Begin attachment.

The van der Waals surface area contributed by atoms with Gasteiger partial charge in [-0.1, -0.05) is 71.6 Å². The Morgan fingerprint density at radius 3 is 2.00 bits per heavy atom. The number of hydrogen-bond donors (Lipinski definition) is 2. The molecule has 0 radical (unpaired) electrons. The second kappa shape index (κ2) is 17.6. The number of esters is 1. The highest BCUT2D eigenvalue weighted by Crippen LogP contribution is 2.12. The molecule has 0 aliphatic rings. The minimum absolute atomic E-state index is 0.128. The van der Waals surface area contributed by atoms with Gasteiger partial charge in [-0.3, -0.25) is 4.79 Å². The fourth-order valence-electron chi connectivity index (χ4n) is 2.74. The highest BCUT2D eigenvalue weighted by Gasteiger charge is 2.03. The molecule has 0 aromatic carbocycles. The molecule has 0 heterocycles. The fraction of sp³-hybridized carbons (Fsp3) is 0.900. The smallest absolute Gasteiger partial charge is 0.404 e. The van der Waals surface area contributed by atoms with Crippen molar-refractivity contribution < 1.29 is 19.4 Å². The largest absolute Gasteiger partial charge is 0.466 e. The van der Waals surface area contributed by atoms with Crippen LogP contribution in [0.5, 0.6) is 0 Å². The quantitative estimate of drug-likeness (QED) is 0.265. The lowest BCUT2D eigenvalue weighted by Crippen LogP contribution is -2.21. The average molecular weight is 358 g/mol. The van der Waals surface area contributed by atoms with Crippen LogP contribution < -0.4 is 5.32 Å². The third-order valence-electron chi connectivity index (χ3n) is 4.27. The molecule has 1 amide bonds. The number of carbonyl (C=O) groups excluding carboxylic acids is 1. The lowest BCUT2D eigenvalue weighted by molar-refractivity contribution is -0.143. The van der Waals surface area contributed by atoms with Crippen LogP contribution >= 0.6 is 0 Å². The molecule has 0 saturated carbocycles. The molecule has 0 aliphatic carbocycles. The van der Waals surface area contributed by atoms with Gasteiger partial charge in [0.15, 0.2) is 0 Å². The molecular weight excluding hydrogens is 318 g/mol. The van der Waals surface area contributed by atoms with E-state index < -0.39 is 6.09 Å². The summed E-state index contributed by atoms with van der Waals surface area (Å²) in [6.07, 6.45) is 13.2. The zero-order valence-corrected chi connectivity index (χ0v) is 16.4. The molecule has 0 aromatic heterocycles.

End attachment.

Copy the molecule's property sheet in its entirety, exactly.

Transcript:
The van der Waals surface area contributed by atoms with Gasteiger partial charge in [-0.1, -0.05) is 71.6 Å². The Morgan fingerprint density at radius 3 is 2.00 bits per heavy atom. The number of hydrogen-bond donors (Lipinski definition) is 2. The molecule has 0 radical (unpaired) electrons. The second kappa shape index (κ2) is 17.6. The number of esters is 1. The highest BCUT2D eigenvalue weighted by Crippen LogP contribution is 2.12. The molecule has 0 aliphatic rings. The minimum absolute atomic E-state index is 0.128. The van der Waals surface area contributed by atoms with Gasteiger partial charge in [-0.3, -0.25) is 4.79 Å². The fourth-order valence-electron chi connectivity index (χ4n) is 2.74. The highest BCUT2D eigenvalue weighted by Gasteiger charge is 2.03. The molecule has 0 aromatic carbocycles. The molecule has 0 heterocycles. The fraction of sp³-hybridized carbons (Fsp3) is 0.900. The smallest absolute Gasteiger partial charge is 0.404 e. The van der Waals surface area contributed by atoms with Crippen molar-refractivity contribution < 1.29 is 19.4 Å². The largest absolute Gasteiger partial charge is 0.466 e. The van der Waals surface area contributed by atoms with Crippen LogP contribution in [0.5, 0.6) is 0 Å². The quantitative estimate of drug-likeness (QED) is 0.265. The lowest BCUT2D eigenvalue weighted by Crippen LogP contribution is -2.21. The average molecular weight is 358 g/mol. The van der Waals surface area contributed by atoms with Crippen LogP contribution < -0.4 is 5.32 Å². The third-order valence-electron chi connectivity index (χ3n) is 4.27. The molecule has 1 amide bonds. The number of carbonyl (C=O) groups excluding carboxylic acids is 1. The lowest BCUT2D eigenvalue weighted by molar-refractivity contribution is -0.143. The van der Waals surface area contributed by atoms with Crippen LogP contribution >= 0.6 is 0 Å². The molecule has 0 saturated carbocycles. The molecule has 0 aliphatic carbocycles. The van der Waals surface area contributed by atoms with Gasteiger partial charge in [0.15, 0.2) is 0 Å². The molecular weight excluding hydrogens is 318 g/mol. The van der Waals surface area contributed by atoms with E-state index < -0.39 is 6.09 Å². The summed E-state index contributed by atoms with van der Waals surface area (Å²) in [6.07, 6.45) is 13.2. The zero-order valence-corrected chi connectivity index (χ0v) is 16.4. The molecule has 0 aromatic heterocycles.